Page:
They say a picture is worth a thousand words and indeed just a look at the dry bulk indices above is more than enough to describe the very challenging time the dry bulk market is going through. Just before the Chinese New Year holidays kicking off, average earnings took another significant hit, with big weekly discounts taking place across the board and sentiment dipping further low. The bigger than expected slow down of the market has taken most by surprise, while the deadly dam collapse in Brazil last week that has put Vale on the spot has definitely given another blow to the already frail momentum as the company announced that it will cut down expected production of iron or during this year.

As expected, the knock-on effect of the tragedy as far as the dry bulk market is concerned was mostly felt by Capes, average earning for which took a massive hit last week, with significant discounts taking place in both basins. At the same time, the little period business reported reflected the mounting downward pressure, with the few active charterers remaining in full control of the market.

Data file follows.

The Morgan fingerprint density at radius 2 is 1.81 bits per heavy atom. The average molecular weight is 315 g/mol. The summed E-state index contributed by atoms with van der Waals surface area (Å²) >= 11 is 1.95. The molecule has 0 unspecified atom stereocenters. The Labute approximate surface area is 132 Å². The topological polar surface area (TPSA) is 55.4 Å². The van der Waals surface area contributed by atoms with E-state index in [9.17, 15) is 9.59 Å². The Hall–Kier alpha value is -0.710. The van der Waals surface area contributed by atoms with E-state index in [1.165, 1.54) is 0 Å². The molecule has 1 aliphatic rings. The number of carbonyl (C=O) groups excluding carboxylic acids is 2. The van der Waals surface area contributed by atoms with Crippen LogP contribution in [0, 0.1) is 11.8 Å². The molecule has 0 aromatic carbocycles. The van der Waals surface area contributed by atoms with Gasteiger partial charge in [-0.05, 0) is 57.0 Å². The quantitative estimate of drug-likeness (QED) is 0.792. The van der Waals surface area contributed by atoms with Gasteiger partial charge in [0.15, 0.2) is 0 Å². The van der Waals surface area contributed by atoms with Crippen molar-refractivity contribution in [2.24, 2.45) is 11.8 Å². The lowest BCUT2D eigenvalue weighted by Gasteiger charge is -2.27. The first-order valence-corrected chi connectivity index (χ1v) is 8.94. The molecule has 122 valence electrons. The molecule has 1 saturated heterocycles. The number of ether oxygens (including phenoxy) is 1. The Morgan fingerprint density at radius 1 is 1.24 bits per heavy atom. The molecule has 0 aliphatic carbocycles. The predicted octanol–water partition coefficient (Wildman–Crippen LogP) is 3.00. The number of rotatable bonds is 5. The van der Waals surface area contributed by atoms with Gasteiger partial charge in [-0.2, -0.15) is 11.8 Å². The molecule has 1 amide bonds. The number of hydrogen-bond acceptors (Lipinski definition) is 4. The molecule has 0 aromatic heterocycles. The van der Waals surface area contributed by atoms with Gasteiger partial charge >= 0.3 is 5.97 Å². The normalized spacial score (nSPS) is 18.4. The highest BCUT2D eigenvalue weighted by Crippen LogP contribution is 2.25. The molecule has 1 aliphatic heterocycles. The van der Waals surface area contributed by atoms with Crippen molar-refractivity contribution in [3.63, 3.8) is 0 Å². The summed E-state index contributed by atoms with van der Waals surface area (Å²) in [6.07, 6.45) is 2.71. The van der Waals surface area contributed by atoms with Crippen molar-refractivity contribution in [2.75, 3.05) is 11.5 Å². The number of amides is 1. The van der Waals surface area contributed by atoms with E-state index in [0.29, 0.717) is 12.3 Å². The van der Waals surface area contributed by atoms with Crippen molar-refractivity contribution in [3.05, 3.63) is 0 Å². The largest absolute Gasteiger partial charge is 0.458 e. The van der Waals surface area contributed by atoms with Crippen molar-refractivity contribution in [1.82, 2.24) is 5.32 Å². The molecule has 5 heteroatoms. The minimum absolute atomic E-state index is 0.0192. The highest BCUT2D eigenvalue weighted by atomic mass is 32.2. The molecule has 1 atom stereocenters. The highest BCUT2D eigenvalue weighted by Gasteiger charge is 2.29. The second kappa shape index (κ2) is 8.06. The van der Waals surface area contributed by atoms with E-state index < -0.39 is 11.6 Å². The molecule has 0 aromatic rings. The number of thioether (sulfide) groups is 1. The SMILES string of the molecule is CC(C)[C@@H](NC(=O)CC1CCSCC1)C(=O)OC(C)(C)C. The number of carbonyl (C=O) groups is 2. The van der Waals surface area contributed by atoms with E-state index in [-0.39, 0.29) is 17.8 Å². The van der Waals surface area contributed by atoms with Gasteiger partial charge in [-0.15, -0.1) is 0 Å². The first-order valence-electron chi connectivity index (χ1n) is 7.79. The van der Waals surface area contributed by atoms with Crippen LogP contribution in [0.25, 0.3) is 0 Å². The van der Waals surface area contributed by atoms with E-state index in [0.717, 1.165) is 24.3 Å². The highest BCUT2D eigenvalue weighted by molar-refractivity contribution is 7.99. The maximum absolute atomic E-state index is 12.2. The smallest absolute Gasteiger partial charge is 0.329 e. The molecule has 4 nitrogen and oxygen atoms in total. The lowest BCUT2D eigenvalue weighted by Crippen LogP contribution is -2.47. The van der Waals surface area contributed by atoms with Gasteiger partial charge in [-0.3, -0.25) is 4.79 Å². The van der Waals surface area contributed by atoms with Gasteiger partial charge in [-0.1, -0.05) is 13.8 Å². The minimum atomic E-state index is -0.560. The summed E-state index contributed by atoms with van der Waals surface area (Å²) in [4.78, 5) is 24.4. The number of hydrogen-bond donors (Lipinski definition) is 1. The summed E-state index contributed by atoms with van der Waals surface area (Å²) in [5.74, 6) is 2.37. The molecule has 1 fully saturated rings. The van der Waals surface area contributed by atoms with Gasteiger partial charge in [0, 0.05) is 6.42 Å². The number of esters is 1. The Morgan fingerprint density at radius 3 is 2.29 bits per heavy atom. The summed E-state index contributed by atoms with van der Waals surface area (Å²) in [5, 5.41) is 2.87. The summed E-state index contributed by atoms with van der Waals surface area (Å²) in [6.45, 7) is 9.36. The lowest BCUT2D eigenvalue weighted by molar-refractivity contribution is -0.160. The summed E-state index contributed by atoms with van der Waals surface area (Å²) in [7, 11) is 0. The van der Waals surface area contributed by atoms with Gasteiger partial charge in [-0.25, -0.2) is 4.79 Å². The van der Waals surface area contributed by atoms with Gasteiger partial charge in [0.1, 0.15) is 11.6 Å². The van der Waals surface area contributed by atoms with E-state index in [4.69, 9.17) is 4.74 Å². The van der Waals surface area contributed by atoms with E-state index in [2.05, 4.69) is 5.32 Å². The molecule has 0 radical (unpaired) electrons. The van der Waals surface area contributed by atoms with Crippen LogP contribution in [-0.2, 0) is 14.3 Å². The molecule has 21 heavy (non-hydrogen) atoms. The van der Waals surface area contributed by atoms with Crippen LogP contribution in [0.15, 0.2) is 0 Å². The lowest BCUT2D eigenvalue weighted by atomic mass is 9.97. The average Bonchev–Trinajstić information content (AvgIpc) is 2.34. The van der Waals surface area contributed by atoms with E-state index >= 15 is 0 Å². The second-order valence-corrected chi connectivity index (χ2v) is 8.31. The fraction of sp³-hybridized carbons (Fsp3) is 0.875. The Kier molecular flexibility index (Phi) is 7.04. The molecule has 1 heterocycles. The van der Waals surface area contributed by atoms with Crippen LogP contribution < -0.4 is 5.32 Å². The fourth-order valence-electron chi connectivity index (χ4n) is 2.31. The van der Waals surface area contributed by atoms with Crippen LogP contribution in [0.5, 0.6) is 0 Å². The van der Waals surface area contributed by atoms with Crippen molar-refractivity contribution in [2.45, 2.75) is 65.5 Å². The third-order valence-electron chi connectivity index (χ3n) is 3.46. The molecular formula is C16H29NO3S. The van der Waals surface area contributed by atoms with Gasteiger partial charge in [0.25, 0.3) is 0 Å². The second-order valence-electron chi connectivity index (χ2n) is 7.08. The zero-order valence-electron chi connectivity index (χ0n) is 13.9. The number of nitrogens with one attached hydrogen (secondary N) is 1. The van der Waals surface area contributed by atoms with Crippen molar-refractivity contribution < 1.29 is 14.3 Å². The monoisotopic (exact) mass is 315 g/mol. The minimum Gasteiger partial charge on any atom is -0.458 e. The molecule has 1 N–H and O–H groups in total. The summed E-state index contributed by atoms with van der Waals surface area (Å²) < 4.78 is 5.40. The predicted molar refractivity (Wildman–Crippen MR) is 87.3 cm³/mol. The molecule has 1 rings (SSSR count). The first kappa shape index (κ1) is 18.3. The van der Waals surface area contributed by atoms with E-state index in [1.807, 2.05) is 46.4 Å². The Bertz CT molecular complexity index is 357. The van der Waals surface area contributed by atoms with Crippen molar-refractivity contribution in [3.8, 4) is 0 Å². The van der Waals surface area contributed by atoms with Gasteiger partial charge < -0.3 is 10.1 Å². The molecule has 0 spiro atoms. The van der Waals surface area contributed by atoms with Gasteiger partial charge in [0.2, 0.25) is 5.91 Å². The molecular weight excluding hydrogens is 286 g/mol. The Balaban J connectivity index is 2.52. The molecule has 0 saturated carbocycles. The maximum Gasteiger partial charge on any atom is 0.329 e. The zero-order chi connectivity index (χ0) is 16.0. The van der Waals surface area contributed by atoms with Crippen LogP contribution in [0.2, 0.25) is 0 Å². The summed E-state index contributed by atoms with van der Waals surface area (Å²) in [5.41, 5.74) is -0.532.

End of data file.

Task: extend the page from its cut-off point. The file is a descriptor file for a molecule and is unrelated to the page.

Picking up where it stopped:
Panamax rates witnessed a similar drop to that of the week prior, with pre-holiday fixing in the East not materializing at levels that would allow the market to take even a momentary breather, while the Atlantic was also disappointing with some small improvements seen nonetheless out of ECSA for more forward dates.

Rates for the smaller sizes also remained under significant pressure across the board, with very low levels offered in both the spot and the period market and suppressing activity as a result, while the Chinese holidays are expected to delay further the long due upward correction.



Eva Tzima

George Panagopoulos